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Sun server sales swoon

Things aren't going well after Oracle's acquisition of the independent Sun Microsystems. Despite Oracle's best, early efforts, Sun server sales fell in Q2 while rivals Dell, HP, Fujitsu did well.

The early numbers are in and it looks like Oracle's stewardship of the Sun Microsystems server franchise isn't going as well as claimed. And the figures, from the second quarter this year, reinforce survey findings showing Dell rebounding big-time in server sales.

For the second quarter of 2010, the first full quarter of Oracle's ownership, Sun server unit revenue fell nearly 11% (10.9%) compared to the year-ago quarter, according to market researcher Gartner. All other server rivals except IBM -- which saw revenue fall 2.7% -- experienced revenue growth in that period. Category leader HP's revenue rose 26.7% and Dell saw a whopping 39.5% rise in server-based revenue.

For more on Sun/Oracle:
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Oracle support hikes irk Sun shops

Oracle-Sun x86 hardware gets Intel Xeon upgrade 

Sun server sales nosedive

In terms of server units, Gartner reported a 26% decline in Sun servers shipped compared to 23.3% growth for HP and 35% growth for Dell 35%. Fujitsu -- the other non-Sun purveyor of SPARC-based servers -- saw 24.9% growth in units shipped. Gartner analyst Jeffrey Hewett said the bulk of Fujitsu unit sales growth for the quarter came from X86-based, not RISC-based models.

Vendors in the "other" category grabbed 37.7% growth. The decline in Sun server sales was less pronounced than in the first quarter when its ="target="_blank">server revenue fell almost 40%, according to earlier Gartner numbers

Aggregate server shipments worldwide for the second quarter grew 27% with revenue growing 14% for the second quarter, according to Gartner.

Granted, Oracle's full ownership of Sun started just the month before the period in question, but the acquisition had been in the process for nearly a year.

Oracle has posted a decline for the first half of the year, Hewett noted. Much of this is probably because customers are still waiting to see what Oracle's plans are. "Oracle has just begun to communicate its approach to building from the Sun business and that picture is not complete at this point. Until it is, customers are likely to buy servers from Oracle only when they really need replacements; that will not translate to growth in the short term," Hewett noted.

But, it's clear that many Sun shops are not happy with what they've seen so far. They don't like how Oracle has enforced stringent and more expensive hardware support policies or the confusion around the future of Solaris, OpenSolaris and the SPARC chip. And these latest market share numbers belie Oracle claims that Sun customers are happy with Oracle's ownership.

What's happening at a large HR consulting firm exemplifies what is occurring in some Sun hardware shops. This company is moving its Oracle databases off Sun SPARC-based systems onto HP Intel Nehalem boxes running Linux.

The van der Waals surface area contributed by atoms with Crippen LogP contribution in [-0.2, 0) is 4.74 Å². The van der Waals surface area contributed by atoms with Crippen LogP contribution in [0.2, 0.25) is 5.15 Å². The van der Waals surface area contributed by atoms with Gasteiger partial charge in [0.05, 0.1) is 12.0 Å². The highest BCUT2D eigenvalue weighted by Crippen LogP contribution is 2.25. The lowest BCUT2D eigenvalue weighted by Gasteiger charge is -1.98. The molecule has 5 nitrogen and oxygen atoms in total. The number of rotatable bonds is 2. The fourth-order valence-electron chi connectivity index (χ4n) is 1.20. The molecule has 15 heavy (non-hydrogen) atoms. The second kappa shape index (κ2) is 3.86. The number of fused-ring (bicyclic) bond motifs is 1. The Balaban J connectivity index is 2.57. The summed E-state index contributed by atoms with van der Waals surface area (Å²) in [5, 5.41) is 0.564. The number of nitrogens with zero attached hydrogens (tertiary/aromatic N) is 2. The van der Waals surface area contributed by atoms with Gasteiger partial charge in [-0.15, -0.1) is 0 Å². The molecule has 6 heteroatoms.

"Nehalem is just changing the game," said a system administrator at the firm. "Everything you put there just runs better. There's no reason to run SPARC anymore from what we've been told." The firm currently has about 250 Sun SPARC boxes, but the maintenance costs are "killing us," he said, and the goal is to reduce that number down to 30-40 systems in the next two years.

An IT manager of a large New England utility told earlier this summer that price-performance analyses motivated the company's decision to move from legacy Sun SPARC hardware to IBM Power Systems. Irritation over Oracle's handling of OpenSolaris convinced a large West Coast Sun shop to start moving its OpenSolaris/ZFS storage systems over to NetApp. He said future hardware purchases will come from HP -- not Sun.

This is all highly anecdotal, but it is significant that several big Sun shops -- data center customers that stuck with the independent Sun Microsystems through its financial worries of the past several years -- are moving off the platform since Oracle's buyout.

Oracle was a master at buying and integrating software companies. But from the start of its bid for Sun, even Oracle proponents said the company had no understanding of how hardware differs from software. Many Sun shops remain unconvinced that Oracle will, as CEO Larry Ellison has promised, spend more on SPARC and Solaris R&D than the independent Sun Microsystems.

Some said Ellison's vision of data center iPods or appliances, built from the ground up on Sun-labeled hardware (albeit running Linux and Intel chips), and Oracle middleware and databases, makes a lot of sense given the penetration of Oracle's database in large accounts. Others said customers will not lock in with that appliance worldview, especially given the expense of Oracle support and that company's heavy-handed compliance audits.

Alex Barrett contributed to this report.

This article was updated Thursday evening with additional Gartner comment.

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